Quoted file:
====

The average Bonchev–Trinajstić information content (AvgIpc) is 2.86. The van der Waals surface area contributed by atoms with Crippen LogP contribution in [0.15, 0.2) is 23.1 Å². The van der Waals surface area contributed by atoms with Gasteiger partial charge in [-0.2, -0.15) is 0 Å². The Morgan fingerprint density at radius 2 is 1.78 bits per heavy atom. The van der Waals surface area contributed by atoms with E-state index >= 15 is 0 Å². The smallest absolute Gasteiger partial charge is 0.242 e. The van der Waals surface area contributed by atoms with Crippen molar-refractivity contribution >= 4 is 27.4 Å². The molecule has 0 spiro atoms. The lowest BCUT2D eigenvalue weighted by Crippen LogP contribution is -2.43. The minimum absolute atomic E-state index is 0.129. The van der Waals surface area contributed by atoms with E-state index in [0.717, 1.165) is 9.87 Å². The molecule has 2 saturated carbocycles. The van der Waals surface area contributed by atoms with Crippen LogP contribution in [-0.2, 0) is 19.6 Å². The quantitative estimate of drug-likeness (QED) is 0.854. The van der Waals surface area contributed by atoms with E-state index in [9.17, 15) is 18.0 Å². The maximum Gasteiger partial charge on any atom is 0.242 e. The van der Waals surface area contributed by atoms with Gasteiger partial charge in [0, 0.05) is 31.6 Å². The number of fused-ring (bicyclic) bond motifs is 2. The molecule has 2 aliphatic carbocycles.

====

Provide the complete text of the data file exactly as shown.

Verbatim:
The average Bonchev–Trinajstić information content (AvgIpc) is 2.86. The van der Waals surface area contributed by atoms with Crippen LogP contribution in [0.15, 0.2) is 23.1 Å². The van der Waals surface area contributed by atoms with Gasteiger partial charge in [-0.2, -0.15) is 0 Å². The Morgan fingerprint density at radius 2 is 1.78 bits per heavy atom. The van der Waals surface area contributed by atoms with E-state index >= 15 is 0 Å². The smallest absolute Gasteiger partial charge is 0.242 e. The van der Waals surface area contributed by atoms with Crippen molar-refractivity contribution >= 4 is 27.4 Å². The molecule has 0 spiro atoms. The lowest BCUT2D eigenvalue weighted by Crippen LogP contribution is -2.43. The minimum absolute atomic E-state index is 0.129. The van der Waals surface area contributed by atoms with E-state index in [0.717, 1.165) is 9.87 Å². The molecule has 2 saturated carbocycles. The van der Waals surface area contributed by atoms with Crippen LogP contribution in [-0.2, 0) is 19.6 Å². The quantitative estimate of drug-likeness (QED) is 0.854. The van der Waals surface area contributed by atoms with E-state index in [9.17, 15) is 18.0 Å². The maximum Gasteiger partial charge on any atom is 0.242 e. The van der Waals surface area contributed by atoms with Gasteiger partial charge in [0, 0.05) is 31.6 Å². The number of fused-ring (bicyclic) bond motifs is 2. The molecule has 2 aliphatic carbocycles.